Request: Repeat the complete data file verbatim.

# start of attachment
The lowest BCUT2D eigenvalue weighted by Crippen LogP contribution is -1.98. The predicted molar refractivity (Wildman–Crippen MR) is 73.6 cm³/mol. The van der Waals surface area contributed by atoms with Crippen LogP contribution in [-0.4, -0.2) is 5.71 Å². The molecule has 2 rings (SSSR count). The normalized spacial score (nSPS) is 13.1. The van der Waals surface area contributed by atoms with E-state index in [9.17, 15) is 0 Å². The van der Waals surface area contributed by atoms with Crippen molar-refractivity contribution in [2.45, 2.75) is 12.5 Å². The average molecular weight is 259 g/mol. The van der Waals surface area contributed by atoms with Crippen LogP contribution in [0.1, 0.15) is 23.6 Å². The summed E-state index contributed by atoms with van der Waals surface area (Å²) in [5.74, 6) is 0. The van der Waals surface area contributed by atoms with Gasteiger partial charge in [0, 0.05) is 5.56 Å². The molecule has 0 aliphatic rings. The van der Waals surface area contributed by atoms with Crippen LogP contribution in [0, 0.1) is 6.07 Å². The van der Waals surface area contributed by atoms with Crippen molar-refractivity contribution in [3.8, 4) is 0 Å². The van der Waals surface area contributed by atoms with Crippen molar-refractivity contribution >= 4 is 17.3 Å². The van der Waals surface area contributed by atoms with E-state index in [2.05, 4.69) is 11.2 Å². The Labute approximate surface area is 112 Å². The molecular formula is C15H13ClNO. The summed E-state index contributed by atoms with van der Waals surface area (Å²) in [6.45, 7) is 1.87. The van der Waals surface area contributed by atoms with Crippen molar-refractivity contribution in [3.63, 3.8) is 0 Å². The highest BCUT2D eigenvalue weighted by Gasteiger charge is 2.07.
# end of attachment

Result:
The lowest BCUT2D eigenvalue weighted by Crippen LogP contribution is -1.98. The predicted molar refractivity (Wildman–Crippen MR) is 73.6 cm³/mol. The van der Waals surface area contributed by atoms with Crippen LogP contribution in [-0.4, -0.2) is 5.71 Å². The molecule has 2 rings (SSSR count). The normalized spacial score (nSPS) is 13.1. The van der Waals surface area contributed by atoms with E-state index in [9.17, 15) is 0 Å². The van der Waals surface area contributed by atoms with Crippen molar-refractivity contribution in [2.45, 2.75) is 12.5 Å². The average molecular weight is 259 g/mol. The van der Waals surface area contributed by atoms with Crippen LogP contribution in [0.1, 0.15) is 23.6 Å². The summed E-state index contributed by atoms with van der Waals surface area (Å²) in [5.74, 6) is 0. The van der Waals surface area contributed by atoms with Gasteiger partial charge in [0, 0.05) is 5.56 Å². The molecule has 0 aliphatic rings. The van der Waals surface area contributed by atoms with Crippen LogP contribution in [0, 0.1) is 6.07 Å². The van der Waals surface area contributed by atoms with Crippen molar-refractivity contribution in [3.8, 4) is 0 Å². The van der Waals surface area contributed by atoms with Crippen molar-refractivity contribution >= 4 is 17.3 Å². The van der Waals surface area contributed by atoms with E-state index in [2.05, 4.69) is 11.2 Å². The Labute approximate surface area is 112 Å². The molecular formula is C15H13ClNO. The summed E-state index contributed by atoms with van der Waals surface area (Å²) in [6.45, 7) is 1.87. The van der Waals surface area contributed by atoms with Crippen molar-refractivity contribution in [3.63, 3.8) is 0 Å². The highest BCUT2D eigenvalue weighted by Gasteiger charge is 2.07.